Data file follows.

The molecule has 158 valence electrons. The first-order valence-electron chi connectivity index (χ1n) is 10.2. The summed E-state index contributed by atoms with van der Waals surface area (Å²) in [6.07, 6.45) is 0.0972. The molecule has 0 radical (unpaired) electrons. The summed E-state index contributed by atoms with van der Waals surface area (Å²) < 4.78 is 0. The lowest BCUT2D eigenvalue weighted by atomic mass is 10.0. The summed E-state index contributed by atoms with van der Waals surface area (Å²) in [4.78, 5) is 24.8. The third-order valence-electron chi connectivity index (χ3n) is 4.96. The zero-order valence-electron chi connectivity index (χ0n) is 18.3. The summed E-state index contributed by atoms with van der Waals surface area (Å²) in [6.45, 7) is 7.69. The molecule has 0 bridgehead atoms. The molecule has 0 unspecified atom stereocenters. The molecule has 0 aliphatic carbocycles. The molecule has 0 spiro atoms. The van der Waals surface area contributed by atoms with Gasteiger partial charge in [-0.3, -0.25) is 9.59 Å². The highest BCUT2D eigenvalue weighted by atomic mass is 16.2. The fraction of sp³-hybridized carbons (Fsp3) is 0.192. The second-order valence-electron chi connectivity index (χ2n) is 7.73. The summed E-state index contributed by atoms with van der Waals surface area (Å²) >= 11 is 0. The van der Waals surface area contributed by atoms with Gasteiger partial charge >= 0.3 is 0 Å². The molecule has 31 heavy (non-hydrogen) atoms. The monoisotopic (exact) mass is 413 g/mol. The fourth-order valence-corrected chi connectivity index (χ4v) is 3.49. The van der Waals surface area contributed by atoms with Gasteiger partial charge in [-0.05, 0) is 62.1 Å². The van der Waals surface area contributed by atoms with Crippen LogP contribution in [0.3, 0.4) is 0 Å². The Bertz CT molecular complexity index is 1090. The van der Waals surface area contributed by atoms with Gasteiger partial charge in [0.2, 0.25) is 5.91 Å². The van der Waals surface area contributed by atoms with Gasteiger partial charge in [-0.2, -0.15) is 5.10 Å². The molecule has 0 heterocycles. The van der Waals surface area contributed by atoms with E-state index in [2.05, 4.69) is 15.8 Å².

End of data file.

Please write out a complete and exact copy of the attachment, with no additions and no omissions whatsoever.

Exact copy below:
The molecule has 158 valence electrons. The first-order valence-electron chi connectivity index (χ1n) is 10.2. The summed E-state index contributed by atoms with van der Waals surface area (Å²) in [6.07, 6.45) is 0.0972. The molecule has 0 radical (unpaired) electrons. The summed E-state index contributed by atoms with van der Waals surface area (Å²) < 4.78 is 0. The lowest BCUT2D eigenvalue weighted by atomic mass is 10.0. The summed E-state index contributed by atoms with van der Waals surface area (Å²) in [4.78, 5) is 24.8. The third-order valence-electron chi connectivity index (χ3n) is 4.96. The zero-order valence-electron chi connectivity index (χ0n) is 18.3. The summed E-state index contributed by atoms with van der Waals surface area (Å²) in [6.45, 7) is 7.69. The molecule has 0 bridgehead atoms. The molecule has 0 unspecified atom stereocenters. The molecule has 0 aliphatic carbocycles. The molecule has 0 spiro atoms. The van der Waals surface area contributed by atoms with Gasteiger partial charge in [-0.3, -0.25) is 9.59 Å². The highest BCUT2D eigenvalue weighted by atomic mass is 16.2. The fraction of sp³-hybridized carbons (Fsp3) is 0.192. The second-order valence-electron chi connectivity index (χ2n) is 7.73. The summed E-state index contributed by atoms with van der Waals surface area (Å²) >= 11 is 0. The van der Waals surface area contributed by atoms with Gasteiger partial charge >= 0.3 is 0 Å². The molecule has 31 heavy (non-hydrogen) atoms. The monoisotopic (exact) mass is 413 g/mol. The fourth-order valence-corrected chi connectivity index (χ4v) is 3.49. The van der Waals surface area contributed by atoms with Gasteiger partial charge in [-0.05, 0) is 62.1 Å². The van der Waals surface area contributed by atoms with Crippen LogP contribution in [0.3, 0.4) is 0 Å². The Bertz CT molecular complexity index is 1090. The van der Waals surface area contributed by atoms with Gasteiger partial charge in [0.2, 0.25) is 5.91 Å². The van der Waals surface area contributed by atoms with Gasteiger partial charge in [-0.2, -0.15) is 5.10 Å². The molecule has 0 heterocycles. The van der Waals surface area contributed by atoms with E-state index in [2.05, 4.69) is 15.8 Å².